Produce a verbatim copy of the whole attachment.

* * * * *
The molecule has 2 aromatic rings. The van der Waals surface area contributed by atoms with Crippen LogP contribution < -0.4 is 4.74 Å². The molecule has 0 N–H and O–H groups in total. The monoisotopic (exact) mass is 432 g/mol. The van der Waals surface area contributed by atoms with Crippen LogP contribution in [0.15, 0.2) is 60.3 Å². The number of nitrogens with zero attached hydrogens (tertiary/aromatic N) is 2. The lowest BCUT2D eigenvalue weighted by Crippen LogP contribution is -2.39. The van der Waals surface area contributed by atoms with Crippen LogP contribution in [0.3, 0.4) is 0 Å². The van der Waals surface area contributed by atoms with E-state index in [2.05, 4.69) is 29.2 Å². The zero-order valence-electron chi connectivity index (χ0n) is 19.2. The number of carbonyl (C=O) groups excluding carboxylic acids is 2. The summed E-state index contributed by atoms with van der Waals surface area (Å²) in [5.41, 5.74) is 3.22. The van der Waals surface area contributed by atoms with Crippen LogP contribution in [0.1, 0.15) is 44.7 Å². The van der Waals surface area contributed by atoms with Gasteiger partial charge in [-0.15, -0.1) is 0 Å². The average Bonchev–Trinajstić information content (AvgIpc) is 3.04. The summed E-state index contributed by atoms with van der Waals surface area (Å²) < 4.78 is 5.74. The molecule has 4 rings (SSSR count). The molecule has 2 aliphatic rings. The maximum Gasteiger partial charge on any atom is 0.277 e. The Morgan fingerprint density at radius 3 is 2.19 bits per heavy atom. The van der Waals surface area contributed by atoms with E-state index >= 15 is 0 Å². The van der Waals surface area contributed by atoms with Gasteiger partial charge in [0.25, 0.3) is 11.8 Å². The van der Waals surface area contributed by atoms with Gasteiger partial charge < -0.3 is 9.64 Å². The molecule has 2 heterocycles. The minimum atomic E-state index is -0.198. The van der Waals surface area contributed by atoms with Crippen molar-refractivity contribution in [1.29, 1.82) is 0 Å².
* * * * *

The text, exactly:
The molecule has 2 aromatic rings. The van der Waals surface area contributed by atoms with Crippen LogP contribution < -0.4 is 4.74 Å². The molecule has 0 N–H and O–H groups in total. The monoisotopic (exact) mass is 432 g/mol. The van der Waals surface area contributed by atoms with Crippen LogP contribution in [0.15, 0.2) is 60.3 Å². The number of nitrogens with zero attached hydrogens (tertiary/aromatic N) is 2. The lowest BCUT2D eigenvalue weighted by Crippen LogP contribution is -2.39. The van der Waals surface area contributed by atoms with Crippen LogP contribution in [0.3, 0.4) is 0 Å². The van der Waals surface area contributed by atoms with E-state index in [2.05, 4.69) is 29.2 Å². The zero-order valence-electron chi connectivity index (χ0n) is 19.2. The number of carbonyl (C=O) groups excluding carboxylic acids is 2. The summed E-state index contributed by atoms with van der Waals surface area (Å²) in [5.41, 5.74) is 3.22. The van der Waals surface area contributed by atoms with Crippen LogP contribution in [0.1, 0.15) is 44.7 Å². The van der Waals surface area contributed by atoms with Gasteiger partial charge in [-0.15, -0.1) is 0 Å². The average Bonchev–Trinajstić information content (AvgIpc) is 3.04. The summed E-state index contributed by atoms with van der Waals surface area (Å²) < 4.78 is 5.74. The molecule has 4 rings (SSSR count). The molecule has 2 aliphatic rings. The maximum Gasteiger partial charge on any atom is 0.277 e. The Morgan fingerprint density at radius 3 is 2.19 bits per heavy atom. The van der Waals surface area contributed by atoms with E-state index >= 15 is 0 Å². The van der Waals surface area contributed by atoms with Gasteiger partial charge in [0.25, 0.3) is 11.8 Å². The van der Waals surface area contributed by atoms with Gasteiger partial charge < -0.3 is 9.64 Å². The molecule has 2 heterocycles. The minimum atomic E-state index is -0.198. The van der Waals surface area contributed by atoms with Crippen molar-refractivity contribution in [1.29, 1.82) is 0 Å².